COVID-19

Indoor dining returns to New York, but is it too late for some places?

Erika Beras Sep 10, 2020
Heard on: Marketplace Morning Report
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A restaurant offers outdoor dining as the city continues Phase 4 of re-opening following restrictions imposed to slow the spread of coronavirus on Aug. 22, 2020 in New York City. Cindy Ord/Getty Images
COVID-19

Indoor dining returns to New York, but is it too late for some places?

Erika Beras Sep 10, 2020
A restaurant offers outdoor dining as the city continues Phase 4 of re-opening following restrictions imposed to slow the spread of coronavirus on Aug. 22, 2020 in New York City. Cindy Ord/Getty Images
HTML EMBED:
COPY

New Yorkers will not need to weather the cold to eat at a restaurant. Gov. Andrew Cuomo said yesterday that restaurants can reopen for indoor dining at the end of the month.

But the classic New York dining experience – elbow to elbow – will not be returning. Restaurants can only operate at 25% capacity.

Even in normal times, running a profitable restaurant in New York City is tough. Margins are thin and there are lots of costs, such as labor, food and high rents.

Now, add personal protective equipment and reduce your seating to 25%. 

“For many places that’s not going to be enough to make the return to business profitable,” said Christopher Muller, former hospitality professor at Boston University.

But, it’s a step in the right direction, said Melissa Fleischut, president of the New York State Restaurant Association.

“If you have a robust takeout and delivery currently, if outdoor dining has been working well for you, this will be an additional piece to help you build back,” she said.

Before the pandemic, New York City restaurants generated about $25 billion a year in revenue. Alex Susskind, a professor at Cornell University said other industries feed off the restaurant business, adding that “it’s important for tourism. It’s important for the lodging business, it’s important for everything.”

And he said, if restaurants can make a comeback, then the city can begin to recover.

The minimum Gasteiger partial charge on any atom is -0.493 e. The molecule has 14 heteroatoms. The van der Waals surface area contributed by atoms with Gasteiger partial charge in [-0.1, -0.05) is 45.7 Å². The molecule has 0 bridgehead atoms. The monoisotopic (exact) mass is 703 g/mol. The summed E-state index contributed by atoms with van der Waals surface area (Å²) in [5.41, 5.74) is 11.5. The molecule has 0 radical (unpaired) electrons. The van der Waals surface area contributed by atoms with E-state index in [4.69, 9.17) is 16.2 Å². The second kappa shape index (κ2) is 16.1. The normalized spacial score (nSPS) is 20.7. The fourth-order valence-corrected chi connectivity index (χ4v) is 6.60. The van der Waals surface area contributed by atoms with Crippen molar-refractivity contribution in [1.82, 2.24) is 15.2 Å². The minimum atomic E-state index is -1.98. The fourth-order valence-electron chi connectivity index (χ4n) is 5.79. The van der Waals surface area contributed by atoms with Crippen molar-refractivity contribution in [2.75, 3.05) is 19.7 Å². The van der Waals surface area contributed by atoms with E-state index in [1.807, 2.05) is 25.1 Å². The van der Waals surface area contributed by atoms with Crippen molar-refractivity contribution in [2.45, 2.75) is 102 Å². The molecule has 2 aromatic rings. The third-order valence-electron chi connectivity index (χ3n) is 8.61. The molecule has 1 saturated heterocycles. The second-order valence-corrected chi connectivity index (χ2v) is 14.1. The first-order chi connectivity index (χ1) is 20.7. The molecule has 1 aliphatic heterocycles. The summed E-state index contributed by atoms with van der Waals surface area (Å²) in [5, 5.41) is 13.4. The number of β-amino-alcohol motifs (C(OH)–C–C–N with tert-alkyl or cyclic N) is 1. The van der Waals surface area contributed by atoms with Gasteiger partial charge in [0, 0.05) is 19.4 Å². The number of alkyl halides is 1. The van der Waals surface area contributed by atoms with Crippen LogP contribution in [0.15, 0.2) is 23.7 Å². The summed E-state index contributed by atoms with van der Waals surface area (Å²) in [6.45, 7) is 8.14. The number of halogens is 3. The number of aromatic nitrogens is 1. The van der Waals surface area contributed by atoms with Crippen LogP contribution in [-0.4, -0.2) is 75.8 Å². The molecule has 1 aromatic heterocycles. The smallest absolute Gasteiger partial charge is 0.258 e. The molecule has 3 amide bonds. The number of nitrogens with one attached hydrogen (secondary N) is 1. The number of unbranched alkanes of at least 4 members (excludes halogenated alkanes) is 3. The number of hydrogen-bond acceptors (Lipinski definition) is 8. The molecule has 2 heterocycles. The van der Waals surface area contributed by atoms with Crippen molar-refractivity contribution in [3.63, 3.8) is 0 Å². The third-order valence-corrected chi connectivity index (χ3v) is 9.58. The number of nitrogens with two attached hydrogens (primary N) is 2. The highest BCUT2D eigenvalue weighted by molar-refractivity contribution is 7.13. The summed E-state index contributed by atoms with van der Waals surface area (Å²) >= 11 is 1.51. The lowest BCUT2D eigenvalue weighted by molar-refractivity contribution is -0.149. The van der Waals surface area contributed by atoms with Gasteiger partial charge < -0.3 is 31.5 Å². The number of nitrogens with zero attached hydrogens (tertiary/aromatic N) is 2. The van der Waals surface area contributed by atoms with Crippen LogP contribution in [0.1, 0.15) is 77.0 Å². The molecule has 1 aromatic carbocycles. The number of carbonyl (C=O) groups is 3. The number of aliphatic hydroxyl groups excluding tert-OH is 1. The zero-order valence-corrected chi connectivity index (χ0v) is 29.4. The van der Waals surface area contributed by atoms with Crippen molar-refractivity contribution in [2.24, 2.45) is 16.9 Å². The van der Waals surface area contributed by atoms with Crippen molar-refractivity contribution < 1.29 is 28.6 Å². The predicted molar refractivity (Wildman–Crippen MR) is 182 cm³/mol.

COVID-19 Economy FAQs

Are people still waiting for unemployment payments?

Yes. There is no way to know exactly how many people have been waiting for months and are still not getting unemployment, because states do not have a good system in place for tracking that kind of data, according to Andrew Stettner of The Century Foundation. But by his own calculations, only about 60% of people who have applied for benefits are currently receiving them. That means there are millions still waiting. Read more here on what they are doing about it.

Are we going to see another wave of grocery store shortages?

Well, public health officials are warning that we could see a second wave of the virus before the end of the year. And this time retailers want to be prepared if there’s high demand for certain products. But they can’t rely totally on predictive modeling. People’s shopping habits have ebbed and flowed depending on the state of COVID-19 cases or lockdowns. So, grocers are going to have to trust their guts.

What’s going to happen to retailers, especially with the holiday shopping season approaching?

A report out Tuesday from the accounting consultancy BDO USA said 29 big retailers filed for bankruptcy protection through August. And if bankruptcies continue at that pace, the number could rival the bankruptcies of 2010, after the Great Recession. For retailers, the last three months of this year will be even more critical than usual for their survival as they look for some hope around the holidays.

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